I have a working liveboot usb, with persistence. It has two partitions, one being the actual os, the other containing an image file that is the persistence.

The desired result is a live usb with one partition, and in the root of that partition is an image that is mounted read only to /home. This is so I can easily swap out configs in /home/user, without having to run lb build each time, and then dd it to each flash drive.

I've spent a bit of time trying to get it working with persistence, but there are two problems. Firstly, when booting, live debian seems to not check for a persistence file in the root of the live medium. Furthermore, I can't get it to do persistence read only. I had been trying with the persistent-read-only boot flag. Couldn't find much documentation on it, but it's mentioned here. Does not work, however.

At this point, I'm pretty sure persistence is not the correct way to go, and the better option would be some kind of boot script to mount an image to /home. This is theoretically simple enough, as the root of the medium is always at /lib/live/mount/medium, but I'm unsure of the correct way to go about actually mounting an image. The two options as I see them are:

  • a boot script
    • If I were to try to use init.d, it needs you to run update-rc.d, which I can't do here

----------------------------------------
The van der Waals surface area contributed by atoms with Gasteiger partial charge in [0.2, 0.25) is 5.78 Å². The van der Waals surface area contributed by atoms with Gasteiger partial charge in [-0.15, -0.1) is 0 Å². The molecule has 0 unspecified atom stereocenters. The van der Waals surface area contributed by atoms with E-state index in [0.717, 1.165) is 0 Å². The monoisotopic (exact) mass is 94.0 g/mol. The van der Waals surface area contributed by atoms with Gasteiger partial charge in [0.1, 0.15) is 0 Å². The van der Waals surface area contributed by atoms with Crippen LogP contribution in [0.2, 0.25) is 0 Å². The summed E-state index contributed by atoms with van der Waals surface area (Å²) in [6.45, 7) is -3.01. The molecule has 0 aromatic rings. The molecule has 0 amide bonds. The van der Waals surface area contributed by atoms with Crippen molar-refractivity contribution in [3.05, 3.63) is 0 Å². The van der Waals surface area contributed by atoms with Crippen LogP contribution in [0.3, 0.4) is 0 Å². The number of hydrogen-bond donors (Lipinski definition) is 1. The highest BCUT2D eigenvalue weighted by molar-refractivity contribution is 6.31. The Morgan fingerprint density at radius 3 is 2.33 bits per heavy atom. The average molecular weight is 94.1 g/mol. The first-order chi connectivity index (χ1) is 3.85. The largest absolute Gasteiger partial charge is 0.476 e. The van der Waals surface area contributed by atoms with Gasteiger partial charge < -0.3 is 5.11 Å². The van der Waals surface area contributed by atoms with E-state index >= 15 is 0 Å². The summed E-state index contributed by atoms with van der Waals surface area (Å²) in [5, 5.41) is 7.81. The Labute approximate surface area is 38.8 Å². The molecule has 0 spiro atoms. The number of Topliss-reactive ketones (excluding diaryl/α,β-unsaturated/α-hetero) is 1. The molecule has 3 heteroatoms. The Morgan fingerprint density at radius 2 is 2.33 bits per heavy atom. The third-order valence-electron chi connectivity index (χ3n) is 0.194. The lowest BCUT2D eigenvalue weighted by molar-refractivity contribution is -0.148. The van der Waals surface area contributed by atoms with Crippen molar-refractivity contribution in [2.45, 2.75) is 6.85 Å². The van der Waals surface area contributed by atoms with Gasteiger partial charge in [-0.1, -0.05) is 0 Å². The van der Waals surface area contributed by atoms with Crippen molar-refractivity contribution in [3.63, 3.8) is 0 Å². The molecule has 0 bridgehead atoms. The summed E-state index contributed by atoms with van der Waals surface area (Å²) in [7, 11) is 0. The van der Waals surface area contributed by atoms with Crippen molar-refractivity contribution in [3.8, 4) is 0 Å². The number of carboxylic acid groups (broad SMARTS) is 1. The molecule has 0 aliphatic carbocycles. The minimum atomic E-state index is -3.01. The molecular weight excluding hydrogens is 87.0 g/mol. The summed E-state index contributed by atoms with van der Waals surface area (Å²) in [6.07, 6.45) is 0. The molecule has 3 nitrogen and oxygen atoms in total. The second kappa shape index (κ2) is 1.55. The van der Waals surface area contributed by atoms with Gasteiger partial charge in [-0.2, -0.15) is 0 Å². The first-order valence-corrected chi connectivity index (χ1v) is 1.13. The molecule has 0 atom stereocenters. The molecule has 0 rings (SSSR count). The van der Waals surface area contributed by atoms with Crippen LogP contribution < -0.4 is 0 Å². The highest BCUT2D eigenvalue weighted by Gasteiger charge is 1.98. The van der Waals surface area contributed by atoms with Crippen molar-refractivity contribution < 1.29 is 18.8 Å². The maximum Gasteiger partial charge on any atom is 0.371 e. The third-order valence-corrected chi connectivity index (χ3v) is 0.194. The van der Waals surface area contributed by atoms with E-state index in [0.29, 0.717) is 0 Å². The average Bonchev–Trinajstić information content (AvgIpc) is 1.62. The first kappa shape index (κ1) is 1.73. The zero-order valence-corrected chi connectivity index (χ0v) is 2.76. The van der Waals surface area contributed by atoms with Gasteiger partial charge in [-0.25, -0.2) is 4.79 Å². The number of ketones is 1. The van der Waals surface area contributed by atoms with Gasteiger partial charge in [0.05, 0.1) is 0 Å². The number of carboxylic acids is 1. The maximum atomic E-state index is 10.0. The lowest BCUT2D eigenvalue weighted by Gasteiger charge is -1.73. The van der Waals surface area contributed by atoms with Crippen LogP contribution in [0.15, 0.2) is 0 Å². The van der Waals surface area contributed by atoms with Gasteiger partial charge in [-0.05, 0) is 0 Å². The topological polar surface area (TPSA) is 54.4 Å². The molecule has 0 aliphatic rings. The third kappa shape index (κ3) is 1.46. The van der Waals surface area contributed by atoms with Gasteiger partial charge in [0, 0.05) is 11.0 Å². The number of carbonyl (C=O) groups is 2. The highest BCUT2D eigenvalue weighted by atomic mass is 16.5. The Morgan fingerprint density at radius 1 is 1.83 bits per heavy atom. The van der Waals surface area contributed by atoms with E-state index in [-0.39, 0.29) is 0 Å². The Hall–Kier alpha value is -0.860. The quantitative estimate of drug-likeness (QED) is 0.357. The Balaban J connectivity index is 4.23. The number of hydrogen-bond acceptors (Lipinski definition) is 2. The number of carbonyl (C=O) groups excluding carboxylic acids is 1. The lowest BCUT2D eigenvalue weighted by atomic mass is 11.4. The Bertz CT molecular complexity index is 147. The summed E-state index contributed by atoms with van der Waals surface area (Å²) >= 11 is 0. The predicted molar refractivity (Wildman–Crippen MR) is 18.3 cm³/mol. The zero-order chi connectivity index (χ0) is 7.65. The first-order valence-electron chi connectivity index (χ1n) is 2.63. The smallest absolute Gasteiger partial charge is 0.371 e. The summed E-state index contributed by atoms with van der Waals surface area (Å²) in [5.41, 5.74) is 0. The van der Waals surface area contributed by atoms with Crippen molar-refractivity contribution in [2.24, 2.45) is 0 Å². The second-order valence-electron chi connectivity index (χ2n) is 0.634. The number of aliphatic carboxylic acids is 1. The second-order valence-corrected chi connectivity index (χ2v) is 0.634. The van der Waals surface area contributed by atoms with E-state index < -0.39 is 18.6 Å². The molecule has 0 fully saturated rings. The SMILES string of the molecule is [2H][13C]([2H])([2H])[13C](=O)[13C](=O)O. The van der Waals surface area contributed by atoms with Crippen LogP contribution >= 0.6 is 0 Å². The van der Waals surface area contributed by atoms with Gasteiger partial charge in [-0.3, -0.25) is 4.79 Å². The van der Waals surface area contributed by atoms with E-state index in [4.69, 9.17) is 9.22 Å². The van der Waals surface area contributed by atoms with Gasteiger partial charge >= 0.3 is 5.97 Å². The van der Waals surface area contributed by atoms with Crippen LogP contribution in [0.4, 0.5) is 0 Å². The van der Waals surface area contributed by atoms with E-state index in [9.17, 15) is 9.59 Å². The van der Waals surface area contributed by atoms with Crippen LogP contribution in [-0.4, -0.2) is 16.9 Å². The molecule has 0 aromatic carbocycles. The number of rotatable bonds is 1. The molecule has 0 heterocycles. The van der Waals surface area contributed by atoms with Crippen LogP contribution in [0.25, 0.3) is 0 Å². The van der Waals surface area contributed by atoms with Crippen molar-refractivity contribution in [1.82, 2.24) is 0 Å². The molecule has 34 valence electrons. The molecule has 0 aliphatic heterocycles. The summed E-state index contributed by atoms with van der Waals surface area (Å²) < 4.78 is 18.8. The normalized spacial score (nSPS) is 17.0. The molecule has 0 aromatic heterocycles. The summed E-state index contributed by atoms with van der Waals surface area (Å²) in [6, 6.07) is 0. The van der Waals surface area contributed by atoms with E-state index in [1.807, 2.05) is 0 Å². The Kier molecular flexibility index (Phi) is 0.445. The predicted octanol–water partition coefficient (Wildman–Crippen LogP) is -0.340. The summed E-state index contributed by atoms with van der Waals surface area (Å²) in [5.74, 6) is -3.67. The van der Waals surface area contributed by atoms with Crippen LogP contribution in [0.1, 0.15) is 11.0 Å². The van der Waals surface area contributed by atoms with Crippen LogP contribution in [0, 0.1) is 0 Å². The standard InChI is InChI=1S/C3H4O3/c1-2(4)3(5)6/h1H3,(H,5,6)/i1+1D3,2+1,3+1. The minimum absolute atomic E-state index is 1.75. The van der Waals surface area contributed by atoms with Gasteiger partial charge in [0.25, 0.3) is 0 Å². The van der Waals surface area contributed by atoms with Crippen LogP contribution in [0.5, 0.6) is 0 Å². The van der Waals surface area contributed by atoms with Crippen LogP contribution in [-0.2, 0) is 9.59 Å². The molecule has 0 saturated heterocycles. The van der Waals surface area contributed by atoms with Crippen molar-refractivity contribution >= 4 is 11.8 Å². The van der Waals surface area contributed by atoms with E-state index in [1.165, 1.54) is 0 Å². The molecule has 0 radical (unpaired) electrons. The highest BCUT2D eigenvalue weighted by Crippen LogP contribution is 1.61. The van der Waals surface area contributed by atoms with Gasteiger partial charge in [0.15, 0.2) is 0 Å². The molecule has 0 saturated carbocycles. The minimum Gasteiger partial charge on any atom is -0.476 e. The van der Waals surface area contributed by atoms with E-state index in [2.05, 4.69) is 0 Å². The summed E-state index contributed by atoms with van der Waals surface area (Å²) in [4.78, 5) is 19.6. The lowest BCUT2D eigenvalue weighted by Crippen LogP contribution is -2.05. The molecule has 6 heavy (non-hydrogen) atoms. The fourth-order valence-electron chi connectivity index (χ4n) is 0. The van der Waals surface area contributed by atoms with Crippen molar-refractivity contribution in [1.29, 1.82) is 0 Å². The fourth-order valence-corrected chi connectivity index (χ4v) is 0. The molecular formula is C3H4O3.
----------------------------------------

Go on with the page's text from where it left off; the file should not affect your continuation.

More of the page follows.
• silly option would be to put a script in /etc/skel/.bashrc or whatever, and have it rm everything in /home and then mount the image, but that's a wee bit horrifying.
    • Live-Build startup scripts are only mentioned here , which is extremely outdated, and obviously useless. This looks to have been replaced by boot hooks, but I don't have /lib/live/config/ to examine, and I'm going to wait on a suggestion for the proper method before attempting to follow up on this
  • fstab
    • Unsure if using fstab to mount an image to /home would happen before or after live debian creates a new user from /etc/skel, as trying to mount to a populated directory isn't going to work.

So either how do I get a boot script to run in a not horrifying way, or would just copying the fstab from a running live version, modifying it to have an image, and putting that in config/includes.chroot/ect/fstab work?


So I tried using fstab, and it was mounted read only, and then I couldn't login on the gui portion of the system as it couldn't lock .Xauthority. Unsure how to proceed, I think it will be learning how the live system can pretend to accept changes, and then not write them and do that. Unsure how to do that or word the query, however.

1 Answer 1


The solution I got working was in fact to us fstab, but the important bit is using aufs, as explained here.

Final fstab looks like

# <file system>                 <mount point>   <type>  <options>                      <dump>  <pass>
/lib/live/mount/medium/home.img /mnt/homeRO     ext4    ro,auto                         0       0
none                            /mnt/ramFS      tmpfs   size=50M                         0       0
none                            /home           aufs    br:/mnt/ramFS:/mnt/homeRO=ro    0       0

Unsure if it would be better to put the tmpfs in /tmp or in /run/shm or something, but it's running and I don't care.

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